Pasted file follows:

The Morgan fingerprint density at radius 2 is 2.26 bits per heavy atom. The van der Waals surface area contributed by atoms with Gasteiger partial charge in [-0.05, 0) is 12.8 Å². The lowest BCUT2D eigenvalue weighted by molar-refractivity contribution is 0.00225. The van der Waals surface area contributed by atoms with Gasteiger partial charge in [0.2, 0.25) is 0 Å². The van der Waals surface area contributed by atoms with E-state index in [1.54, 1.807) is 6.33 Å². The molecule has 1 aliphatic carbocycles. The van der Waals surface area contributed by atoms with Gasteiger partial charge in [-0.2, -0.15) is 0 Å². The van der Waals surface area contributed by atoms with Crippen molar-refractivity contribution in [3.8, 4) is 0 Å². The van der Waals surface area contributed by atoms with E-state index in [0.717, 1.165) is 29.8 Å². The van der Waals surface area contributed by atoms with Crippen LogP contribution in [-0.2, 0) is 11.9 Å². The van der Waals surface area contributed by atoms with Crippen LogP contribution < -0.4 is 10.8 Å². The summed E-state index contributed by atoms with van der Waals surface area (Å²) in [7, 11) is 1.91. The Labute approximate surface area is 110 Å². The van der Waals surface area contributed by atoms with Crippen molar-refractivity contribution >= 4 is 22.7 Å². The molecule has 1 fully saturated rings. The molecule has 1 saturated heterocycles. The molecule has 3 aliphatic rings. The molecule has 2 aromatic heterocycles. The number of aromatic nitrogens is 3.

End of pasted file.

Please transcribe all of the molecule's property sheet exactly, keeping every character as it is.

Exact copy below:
The Morgan fingerprint density at radius 2 is 2.26 bits per heavy atom. The van der Waals surface area contributed by atoms with Gasteiger partial charge in [-0.05, 0) is 12.8 Å². The lowest BCUT2D eigenvalue weighted by molar-refractivity contribution is 0.00225. The van der Waals surface area contributed by atoms with Gasteiger partial charge in [0.2, 0.25) is 0 Å². The van der Waals surface area contributed by atoms with E-state index in [1.54, 1.807) is 6.33 Å². The molecule has 1 aliphatic carbocycles. The van der Waals surface area contributed by atoms with Gasteiger partial charge in [-0.2, -0.15) is 0 Å². The van der Waals surface area contributed by atoms with Crippen molar-refractivity contribution in [3.8, 4) is 0 Å². The van der Waals surface area contributed by atoms with E-state index in [0.717, 1.165) is 29.8 Å². The van der Waals surface area contributed by atoms with Crippen LogP contribution in [-0.2, 0) is 11.9 Å². The van der Waals surface area contributed by atoms with Crippen LogP contribution < -0.4 is 10.8 Å². The summed E-state index contributed by atoms with van der Waals surface area (Å²) in [7, 11) is 1.91. The Labute approximate surface area is 110 Å². The van der Waals surface area contributed by atoms with Crippen molar-refractivity contribution >= 4 is 22.7 Å². The molecule has 1 fully saturated rings. The molecule has 1 saturated heterocycles. The molecule has 3 aliphatic rings. The molecule has 2 aromatic heterocycles. The number of aromatic nitrogens is 3.